Scoop the batter into lined cupcake tins about ¾ of the way up. A 2 oz ice cream scoop works perfectly, which holds about a ¼ cup. Bake for 10 minutes, turn the oven down to 350 degrees, and bake for an additional 8-12 minutes or until a toothpick inserted into the center comes out clean. Take the cupcakes carefully out of the tins and let cool on wire racks.
          In a small saucepan heat the Grand Marnier and sugar together until dissolved. Using a cheese grater with a medium grate, run the oranges down the entire length, rotating them as they go down creating long laces of rind. Be firm enough so the rind doesn’t tear, but not so hard as to get the pith. Simmer the orange rind in the syrup for 10-15 minutes until they turn soft and slightly translucent. Drain and let cool.
          For the frosting, beat together the cream cheese, butter, remaining vanilla, and powdered sugar until combined. For a rich, dense frosting leave the mixer on low, and for a more lighter, fluffier one beat on high (the lighter frosting will melt more easier than the denser one). Generously frost each cooled cupcake with icing, and top with a pinch of candied orange zest.

          1 Reply
          1. re: fattychalupa

            Fattychalupa, that sounds divine! I'm extremely sensitive to the taste of liquor in my food, so think I would have noticed if Grand Marniere was in it (don't think it was because children were eating it at school). But maybe the orange masked the flavour and the liquor burned away? In any case, your detailed recipe definitely makes me want to make these cupcakes, perhaps for a tea. Scrumptious! Thank you.

          2. The best carrot cake I ever had had pineapple in it and the carrots were shredded. The best frosting I ever had on a carrot cake was a cream cheese with maple syrup added. Do you think the cake had pineapple in it?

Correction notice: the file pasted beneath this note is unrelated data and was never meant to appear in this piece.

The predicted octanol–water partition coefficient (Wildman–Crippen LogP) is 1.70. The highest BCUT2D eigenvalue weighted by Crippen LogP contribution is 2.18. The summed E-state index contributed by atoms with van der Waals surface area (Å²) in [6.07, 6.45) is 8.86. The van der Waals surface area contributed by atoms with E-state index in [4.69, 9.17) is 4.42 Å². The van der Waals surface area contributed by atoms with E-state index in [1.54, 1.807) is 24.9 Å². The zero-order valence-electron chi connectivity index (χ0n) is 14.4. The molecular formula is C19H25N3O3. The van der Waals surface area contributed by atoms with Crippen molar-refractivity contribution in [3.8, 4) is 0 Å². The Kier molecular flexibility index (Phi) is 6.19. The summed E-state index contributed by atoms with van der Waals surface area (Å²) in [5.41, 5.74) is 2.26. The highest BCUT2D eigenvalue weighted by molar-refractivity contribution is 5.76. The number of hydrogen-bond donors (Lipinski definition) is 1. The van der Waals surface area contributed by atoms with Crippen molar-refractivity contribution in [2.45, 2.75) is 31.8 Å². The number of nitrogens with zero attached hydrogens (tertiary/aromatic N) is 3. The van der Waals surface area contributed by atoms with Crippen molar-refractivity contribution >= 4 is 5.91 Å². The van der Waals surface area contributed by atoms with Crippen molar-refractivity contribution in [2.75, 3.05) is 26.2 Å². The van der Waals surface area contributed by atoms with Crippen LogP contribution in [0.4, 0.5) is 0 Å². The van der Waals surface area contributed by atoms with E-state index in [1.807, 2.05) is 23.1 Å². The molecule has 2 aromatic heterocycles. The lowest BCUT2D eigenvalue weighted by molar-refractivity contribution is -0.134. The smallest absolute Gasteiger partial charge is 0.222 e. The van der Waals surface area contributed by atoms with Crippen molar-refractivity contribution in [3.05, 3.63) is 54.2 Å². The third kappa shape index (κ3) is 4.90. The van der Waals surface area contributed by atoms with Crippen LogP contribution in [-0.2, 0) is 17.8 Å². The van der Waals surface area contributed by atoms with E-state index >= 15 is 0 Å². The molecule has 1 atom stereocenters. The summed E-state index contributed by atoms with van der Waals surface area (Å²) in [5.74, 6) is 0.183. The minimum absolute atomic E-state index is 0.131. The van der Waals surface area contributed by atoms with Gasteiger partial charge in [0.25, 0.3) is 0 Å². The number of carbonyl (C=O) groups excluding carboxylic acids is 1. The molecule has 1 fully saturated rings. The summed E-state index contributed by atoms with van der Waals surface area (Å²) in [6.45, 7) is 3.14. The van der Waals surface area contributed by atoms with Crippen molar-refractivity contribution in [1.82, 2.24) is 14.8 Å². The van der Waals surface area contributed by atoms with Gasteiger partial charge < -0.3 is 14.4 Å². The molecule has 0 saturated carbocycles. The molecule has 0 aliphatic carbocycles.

1 Reply
            1. re: Hank Hanover

              That's how my carrot cake is made, minus the maple, which sounds quite good...

              2 C sifted flour
              2 tsp baking powder
              1 1/2 tsp baking soda
              1 1/2 tsp salt
              2 tsp ground cinnamon
              2 C sugar
              1 1/2 C salad oil
              4 eggs
              2 C finely shredded carrots
              1 (used to be 8.5 oz) can drained crushed pineapple in juice
              3 1/2 oz unsweetened flaked coconut (or adjust sugar)
              1/2 C chopped walnuts
              sift together flour, salt, b. soda, b. powder and cinnamon
              beat at med. spd. 1 min. oil, eggs, sugar, then stir into flour mixture
              stir in carrots, coconut, nuts, pineapple
              1/2 C butter, soft
              8 oz cream cheese, softened
              1 tsp vanilla
              1 lb box 10x sugar
              Blend, chill before using.
              bake at 350 in a 10” cake pan

              This cake weighs a LOT, very moist, dense TDF.